Recipe: Shrimp in Green Tea Curry Sauce

2015 Jan 027This recipe comes to us from Prevention.com. It caught my eye because it combines our final two cancer prevention foods: green tea and curcumin (curry). Like I said last week, the curcumin in curry isn’t plentiful enough to kill cancer tumors in one meal, but it sure is delicious.

One final note: when my husband and I first tried this recipe, we thought it was okay. Then my hubby squeezed some lemon juice over our plates and BAM! So delicious.



1 cup boiling water

1 tablespoon green tea leaves (I cut open a tea bag)

8 ounces dried linguine (or whatever pasta you have in the pantry if, like me, you’re too lazy to make a special trip to the store; see photo)

1 tablespoon canola oil

1 pound large shrimp, peeled, deveined, and rinsed (would also be good with chicken, I think)

1/4 cup finely chopped scallions, white and light green parts

2 teaspoons minced garlic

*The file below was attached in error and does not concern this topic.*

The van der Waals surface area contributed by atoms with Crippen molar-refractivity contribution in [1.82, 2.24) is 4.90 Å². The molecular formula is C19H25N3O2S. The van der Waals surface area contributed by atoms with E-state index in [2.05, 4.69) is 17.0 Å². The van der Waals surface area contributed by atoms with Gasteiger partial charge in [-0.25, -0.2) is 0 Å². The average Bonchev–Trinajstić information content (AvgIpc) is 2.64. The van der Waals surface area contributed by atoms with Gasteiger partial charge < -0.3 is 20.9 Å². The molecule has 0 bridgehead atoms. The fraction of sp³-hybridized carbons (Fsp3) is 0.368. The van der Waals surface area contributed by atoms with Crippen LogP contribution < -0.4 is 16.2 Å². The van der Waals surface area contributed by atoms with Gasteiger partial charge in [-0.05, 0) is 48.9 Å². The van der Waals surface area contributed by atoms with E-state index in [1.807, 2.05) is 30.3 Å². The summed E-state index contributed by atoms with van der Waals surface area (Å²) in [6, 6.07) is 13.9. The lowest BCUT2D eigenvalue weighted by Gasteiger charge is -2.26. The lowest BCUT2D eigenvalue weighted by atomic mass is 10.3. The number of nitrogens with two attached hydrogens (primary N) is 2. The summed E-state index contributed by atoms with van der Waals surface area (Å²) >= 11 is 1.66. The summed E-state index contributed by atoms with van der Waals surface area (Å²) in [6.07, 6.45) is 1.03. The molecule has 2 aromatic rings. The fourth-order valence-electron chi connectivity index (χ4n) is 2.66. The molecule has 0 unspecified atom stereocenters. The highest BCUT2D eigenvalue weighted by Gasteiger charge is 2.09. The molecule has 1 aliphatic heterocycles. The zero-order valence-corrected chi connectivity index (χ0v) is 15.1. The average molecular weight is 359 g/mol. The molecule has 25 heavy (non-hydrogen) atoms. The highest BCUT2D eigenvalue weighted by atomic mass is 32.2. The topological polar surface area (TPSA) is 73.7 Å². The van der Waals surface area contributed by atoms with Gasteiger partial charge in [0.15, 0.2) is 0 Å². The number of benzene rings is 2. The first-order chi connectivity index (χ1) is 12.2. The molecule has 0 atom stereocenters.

1 1/2 teaspoons hot or mild curry powder

2 tablespoons sake or dry white wine

1 teaspoon toasted sesame oil

chopped cilantro and sliced scallions (dark green parts)

fresh lemon juice



  1. Cook the linguine according to the package direction, subtracting 2 minutes of the cooking time. Drain and return to the cooking pot to keep warm.
  2. In a heatproof container, combine the boiling water and tea. Cover and steep for 5 minutes.
  3. Meanwhile, heat the canola oil in a large nonstick skillet or wok over high heat. Add the shrimp, scallions, garlic, and curry powder. Cook, tossing, for 1 minute. Add the sake or wine. Cook for 30 seconds. Add the tea and half of the tea leaves. Cook for 1 minute, or until the shrimp are opaque. With a slotted spoon, remove the shrimp and set aside.
  4. Transfer the linguine to the skillet or wok. Reduce the heat to medium-low. Cook, tossing, for about 3 minutes, or until the linguine is al dente and the sauce has thickened. Return the shrimp to the pan. Drizzle with the sesame oil. Toss to combine. Garnish with the cilantro and scallions.